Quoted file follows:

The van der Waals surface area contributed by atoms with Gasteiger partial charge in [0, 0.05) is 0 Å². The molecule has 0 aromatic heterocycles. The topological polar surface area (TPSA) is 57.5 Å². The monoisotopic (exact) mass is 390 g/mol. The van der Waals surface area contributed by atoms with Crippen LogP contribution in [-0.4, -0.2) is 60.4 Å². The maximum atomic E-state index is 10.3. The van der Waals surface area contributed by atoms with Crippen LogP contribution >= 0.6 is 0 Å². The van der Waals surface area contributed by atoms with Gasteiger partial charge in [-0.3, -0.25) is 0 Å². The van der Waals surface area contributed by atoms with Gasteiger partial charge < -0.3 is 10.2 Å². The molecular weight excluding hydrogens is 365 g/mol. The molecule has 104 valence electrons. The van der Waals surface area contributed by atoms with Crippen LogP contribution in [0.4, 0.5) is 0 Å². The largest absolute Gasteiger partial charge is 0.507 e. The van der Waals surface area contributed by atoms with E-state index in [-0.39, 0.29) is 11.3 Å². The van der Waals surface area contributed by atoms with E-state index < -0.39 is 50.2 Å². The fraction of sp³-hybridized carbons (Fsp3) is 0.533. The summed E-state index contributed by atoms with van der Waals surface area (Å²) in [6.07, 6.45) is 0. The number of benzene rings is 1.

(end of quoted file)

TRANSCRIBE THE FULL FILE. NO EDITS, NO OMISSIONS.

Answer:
The van der Waals surface area contributed by atoms with Gasteiger partial charge in [0, 0.05) is 0 Å². The molecule has 0 aromatic heterocycles. The topological polar surface area (TPSA) is 57.5 Å². The monoisotopic (exact) mass is 390 g/mol. The van der Waals surface area contributed by atoms with Crippen LogP contribution in [-0.4, -0.2) is 60.4 Å². The maximum atomic E-state index is 10.3. The van der Waals surface area contributed by atoms with Crippen LogP contribution >= 0.6 is 0 Å². The van der Waals surface area contributed by atoms with Gasteiger partial charge in [-0.3, -0.25) is 0 Å². The van der Waals surface area contributed by atoms with Gasteiger partial charge < -0.3 is 10.2 Å². The molecular weight excluding hydrogens is 365 g/mol. The molecule has 104 valence electrons. The van der Waals surface area contributed by atoms with Crippen LogP contribution in [0.4, 0.5) is 0 Å². The largest absolute Gasteiger partial charge is 0.507 e. The van der Waals surface area contributed by atoms with E-state index in [-0.39, 0.29) is 11.3 Å². The van der Waals surface area contributed by atoms with E-state index < -0.39 is 50.2 Å². The fraction of sp³-hybridized carbons (Fsp3) is 0.533. The summed E-state index contributed by atoms with van der Waals surface area (Å²) in [6.07, 6.45) is 0. The number of benzene rings is 1.